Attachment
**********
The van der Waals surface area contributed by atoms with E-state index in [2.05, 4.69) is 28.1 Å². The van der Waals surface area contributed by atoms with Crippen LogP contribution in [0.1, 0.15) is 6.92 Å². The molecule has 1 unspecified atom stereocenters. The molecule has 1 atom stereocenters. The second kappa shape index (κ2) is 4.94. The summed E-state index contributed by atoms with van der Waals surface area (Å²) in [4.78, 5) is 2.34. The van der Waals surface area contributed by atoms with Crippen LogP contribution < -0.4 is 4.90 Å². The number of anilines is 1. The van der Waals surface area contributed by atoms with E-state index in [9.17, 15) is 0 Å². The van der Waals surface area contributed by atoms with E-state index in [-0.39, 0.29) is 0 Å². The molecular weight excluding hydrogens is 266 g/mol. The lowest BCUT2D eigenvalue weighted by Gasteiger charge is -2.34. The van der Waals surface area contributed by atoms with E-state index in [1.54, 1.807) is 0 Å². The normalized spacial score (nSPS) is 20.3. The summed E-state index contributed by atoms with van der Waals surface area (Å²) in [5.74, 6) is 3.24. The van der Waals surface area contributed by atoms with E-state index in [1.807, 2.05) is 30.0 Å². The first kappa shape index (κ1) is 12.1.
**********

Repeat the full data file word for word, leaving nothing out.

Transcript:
The van der Waals surface area contributed by atoms with E-state index in [2.05, 4.69) is 28.1 Å². The van der Waals surface area contributed by atoms with Crippen LogP contribution in [0.1, 0.15) is 6.92 Å². The molecule has 1 unspecified atom stereocenters. The molecule has 1 atom stereocenters. The second kappa shape index (κ2) is 4.94. The summed E-state index contributed by atoms with van der Waals surface area (Å²) in [4.78, 5) is 2.34. The van der Waals surface area contributed by atoms with Crippen LogP contribution < -0.4 is 4.90 Å². The number of anilines is 1. The van der Waals surface area contributed by atoms with E-state index in [9.17, 15) is 0 Å². The van der Waals surface area contributed by atoms with E-state index in [-0.39, 0.29) is 0 Å². The molecular weight excluding hydrogens is 266 g/mol. The lowest BCUT2D eigenvalue weighted by Gasteiger charge is -2.34. The van der Waals surface area contributed by atoms with E-state index in [1.54, 1.807) is 0 Å². The normalized spacial score (nSPS) is 20.3. The summed E-state index contributed by atoms with van der Waals surface area (Å²) in [5.74, 6) is 3.24. The van der Waals surface area contributed by atoms with E-state index in [1.807, 2.05) is 30.0 Å². The first kappa shape index (κ1) is 12.1.